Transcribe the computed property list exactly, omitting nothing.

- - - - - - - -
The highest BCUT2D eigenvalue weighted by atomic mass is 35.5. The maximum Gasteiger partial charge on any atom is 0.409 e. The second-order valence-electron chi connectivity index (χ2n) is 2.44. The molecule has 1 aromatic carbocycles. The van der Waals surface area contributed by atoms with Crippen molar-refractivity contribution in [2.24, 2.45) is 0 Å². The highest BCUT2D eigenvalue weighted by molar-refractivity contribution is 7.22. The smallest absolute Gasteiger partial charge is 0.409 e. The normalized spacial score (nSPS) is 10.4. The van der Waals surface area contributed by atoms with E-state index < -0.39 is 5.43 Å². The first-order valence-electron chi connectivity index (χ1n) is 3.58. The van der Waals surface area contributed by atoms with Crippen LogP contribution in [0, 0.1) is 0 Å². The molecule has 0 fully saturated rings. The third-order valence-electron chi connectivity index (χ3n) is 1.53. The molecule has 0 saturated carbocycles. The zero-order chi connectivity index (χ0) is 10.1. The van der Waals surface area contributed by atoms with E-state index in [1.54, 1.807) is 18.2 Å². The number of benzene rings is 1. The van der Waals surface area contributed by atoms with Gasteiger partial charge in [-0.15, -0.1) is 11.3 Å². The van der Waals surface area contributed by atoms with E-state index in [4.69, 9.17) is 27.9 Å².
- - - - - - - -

The highest BCUT2D eigenvalue weighted by atomic mass is 35.5. The maximum Gasteiger partial charge on any atom is 0.409 e. The second-order valence-electron chi connectivity index (χ2n) is 2.44. The molecule has 1 aromatic carbocycles. The van der Waals surface area contributed by atoms with Crippen molar-refractivity contribution in [2.24, 2.45) is 0 Å². The highest BCUT2D eigenvalue weighted by molar-refractivity contribution is 7.22. The smallest absolute Gasteiger partial charge is 0.409 e. The normalized spacial score (nSPS) is 10.4. The van der Waals surface area contributed by atoms with E-state index < -0.39 is 5.43 Å². The first-order valence-electron chi connectivity index (χ1n) is 3.58. The van der Waals surface area contributed by atoms with Crippen LogP contribution in [0, 0.1) is 0 Å². The molecule has 0 fully saturated rings. The third-order valence-electron chi connectivity index (χ3n) is 1.53. The molecule has 0 saturated carbocycles. The zero-order chi connectivity index (χ0) is 10.1. The van der Waals surface area contributed by atoms with E-state index in [1.54, 1.807) is 18.2 Å². The number of benzene rings is 1. The van der Waals surface area contributed by atoms with Gasteiger partial charge in [-0.15, -0.1) is 11.3 Å². The van der Waals surface area contributed by atoms with E-state index in [4.69, 9.17) is 27.9 Å².